We as South African rugby supporters are so passionate about the sport, we live, breath and eat rugby, some even say we are religious when it comes to the sport. This is great for the game, with this passion comes great interest and investment from fans and business alike, this investment helps to grow and improve the game, the down side to this zealous support is that we sometimes lose objectivity when assessing the state of our rugby and our teams.
Don’t get me wrong, I get worked up, elated and frustrated just like most when watching rugby, I wear my heart on my sleeve when my team takes the field, but after the final whistle, well maybe not right after the final whistle, I like to take emotion out when assessing the team’s performance. This is why after every weekend of SANZAR rugby I always like to read articles by Kiwi journalist Tony Johnson, his outside view is almost always unbiased, honest and places games, especially those involving SA teams, into perspective for me.
Now I don’t expect us to be void of ANY bias or emotion when discussing or writing about our rugby, it’s the differences in viewpoints that make the braai-time banter interesting. We all have different choices for different positions and preferences to different playing styles, these are aspects which are subjective and are needed to create healthy debate, to gain new ideas and to ultimately improve.
What I do find frustrating is when fans and rugby analysts take obvious information and twist it to support arguments that bolster the image of our rugby, sometimes undeservedly. I am all for backing your country, in fact I take exception to those who do not cheer for an SA team when they play ANZAC teams, but I cringe at the arrogance that is sometimes dished up by people when our teams are perceived to be doing well.
The most recent SA rugby propaganda being reported is that the South African conference in this year’s Super Rugby tournament was the strongest of the 3, it is suggested that because we had three teams in the top 6 and one topping the overall table that we were better than the Australasian conferences, this argument, while on the surface looks appealing and true, conveniently excludes the performances of the other 9 teams. Each conference is made up 5 teams and therefore all these teams HAVE to be included when judging the performance of the entire conference.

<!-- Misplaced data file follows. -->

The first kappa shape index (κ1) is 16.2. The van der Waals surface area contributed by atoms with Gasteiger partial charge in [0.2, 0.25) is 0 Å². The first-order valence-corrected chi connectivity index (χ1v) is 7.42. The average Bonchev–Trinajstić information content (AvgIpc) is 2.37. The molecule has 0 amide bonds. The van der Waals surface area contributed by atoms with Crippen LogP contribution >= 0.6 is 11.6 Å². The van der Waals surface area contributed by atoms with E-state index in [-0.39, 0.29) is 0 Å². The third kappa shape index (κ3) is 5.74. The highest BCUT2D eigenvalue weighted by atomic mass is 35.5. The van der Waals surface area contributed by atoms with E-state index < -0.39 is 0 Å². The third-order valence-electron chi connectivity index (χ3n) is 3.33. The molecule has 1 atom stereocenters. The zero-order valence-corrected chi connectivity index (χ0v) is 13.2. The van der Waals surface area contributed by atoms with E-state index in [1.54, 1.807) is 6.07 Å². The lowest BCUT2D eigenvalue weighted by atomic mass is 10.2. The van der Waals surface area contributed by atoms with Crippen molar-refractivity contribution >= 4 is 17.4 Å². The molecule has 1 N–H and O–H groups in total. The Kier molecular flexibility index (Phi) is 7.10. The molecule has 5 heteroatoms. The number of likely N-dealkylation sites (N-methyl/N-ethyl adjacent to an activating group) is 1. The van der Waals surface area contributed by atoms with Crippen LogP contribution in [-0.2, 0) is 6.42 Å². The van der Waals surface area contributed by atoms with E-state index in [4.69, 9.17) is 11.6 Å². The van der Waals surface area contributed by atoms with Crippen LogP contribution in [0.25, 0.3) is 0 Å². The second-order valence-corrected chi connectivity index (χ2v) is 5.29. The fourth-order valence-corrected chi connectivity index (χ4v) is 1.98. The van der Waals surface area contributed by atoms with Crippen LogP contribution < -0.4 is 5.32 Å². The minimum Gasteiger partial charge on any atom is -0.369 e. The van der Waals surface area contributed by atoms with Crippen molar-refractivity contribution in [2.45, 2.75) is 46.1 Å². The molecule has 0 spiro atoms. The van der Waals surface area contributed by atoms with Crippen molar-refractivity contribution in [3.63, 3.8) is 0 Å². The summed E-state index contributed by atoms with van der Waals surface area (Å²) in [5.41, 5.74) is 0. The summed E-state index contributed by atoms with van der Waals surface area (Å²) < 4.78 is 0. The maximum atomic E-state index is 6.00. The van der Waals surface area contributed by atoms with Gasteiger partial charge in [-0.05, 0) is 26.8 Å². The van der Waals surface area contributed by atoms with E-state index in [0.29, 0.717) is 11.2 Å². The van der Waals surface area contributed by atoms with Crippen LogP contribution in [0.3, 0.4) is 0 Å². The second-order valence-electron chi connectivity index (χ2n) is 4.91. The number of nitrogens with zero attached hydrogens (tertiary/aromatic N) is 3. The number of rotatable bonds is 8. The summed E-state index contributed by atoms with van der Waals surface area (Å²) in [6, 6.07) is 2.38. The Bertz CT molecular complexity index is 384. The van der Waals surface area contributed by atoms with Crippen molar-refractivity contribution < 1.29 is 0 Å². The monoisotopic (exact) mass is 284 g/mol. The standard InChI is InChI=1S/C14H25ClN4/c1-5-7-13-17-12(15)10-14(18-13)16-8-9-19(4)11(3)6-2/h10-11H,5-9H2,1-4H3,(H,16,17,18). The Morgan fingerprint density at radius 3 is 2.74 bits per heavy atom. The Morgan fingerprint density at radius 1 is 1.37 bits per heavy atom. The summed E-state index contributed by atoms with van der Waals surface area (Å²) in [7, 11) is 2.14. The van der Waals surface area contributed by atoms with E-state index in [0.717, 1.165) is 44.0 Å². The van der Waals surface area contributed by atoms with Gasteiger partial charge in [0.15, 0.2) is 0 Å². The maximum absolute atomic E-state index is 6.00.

I am no statistician and know that anyone can bring in a multitude of additional figures to disprove my logic, but below I try to illustrate which was the best conference in this year’s Super Rugby tournament by focusing simply on log points attained. Log points are the end game to get home ground advantage, teams can get points even when they lose if they are competitive enough, so I feel this is an accurate gauge of conference strength.
In the tables below I compare total maximum points available to a conference to their final points accumulated by the teams. Each derby match provides the 2 teams to get a combined maximum of 7 points from a game while each cross conference match offers either team to get a maximum of 5 points. So let us get to numbers.
As we can see from this illustration is that the NZ conference is almost 4 bonus point match wins ahead of us in the final analysis, that is quite substantial if you ask me. This year Australia were very poor by only taking half of their points on offer, the numbers would suggest though that the conferences were closer to each other when looking at the competitiveness of the derby games, who said the Aussie conference would be easy?
I have also added as similar analysis using the top 3 finishers from each conference, with this graph I wanted to illustrate that although we had 3 teams in the top 6 we ended with only 2 more points than the NZ conference top 3. Not really the dominance some might want you to believe.
All numbers aside the more important fact is that we had 3 teams in the finals and only came away with that participation medal they call the conference trophy, let anyone try argue that we are the best after that that little stat.
The addition of ex Bok and Italy coach Nick Mallet to the SuperSport rugby panel has been great for me to watch, his frank opinions on various rugby topics have been a breath of fresh air and is exactly what SuperSport desperately needed as the sports channel has become more of a pom-pom bearing cheerleader of SA rugby than critical analysts most fans enjoy. Their pre/post match analyses have become predictable and not even a touch screen can liven up what to me has become a glorified post match, clichéd interview. Mallett offers us more with his insight and thought provoking arguments than any of the player sound bites and video clips thrown at us every Thursday night. He asks the hard questions which are avoided by most, questions which some are too scared to know the answers to.
We need people like Mallett and Johnson to give us perspective, to generate debate and to help us put a spotlight on the deficiencies in our rugby, to help us remove our green tinted dimmers, if we can’t do that, how else are we to improve?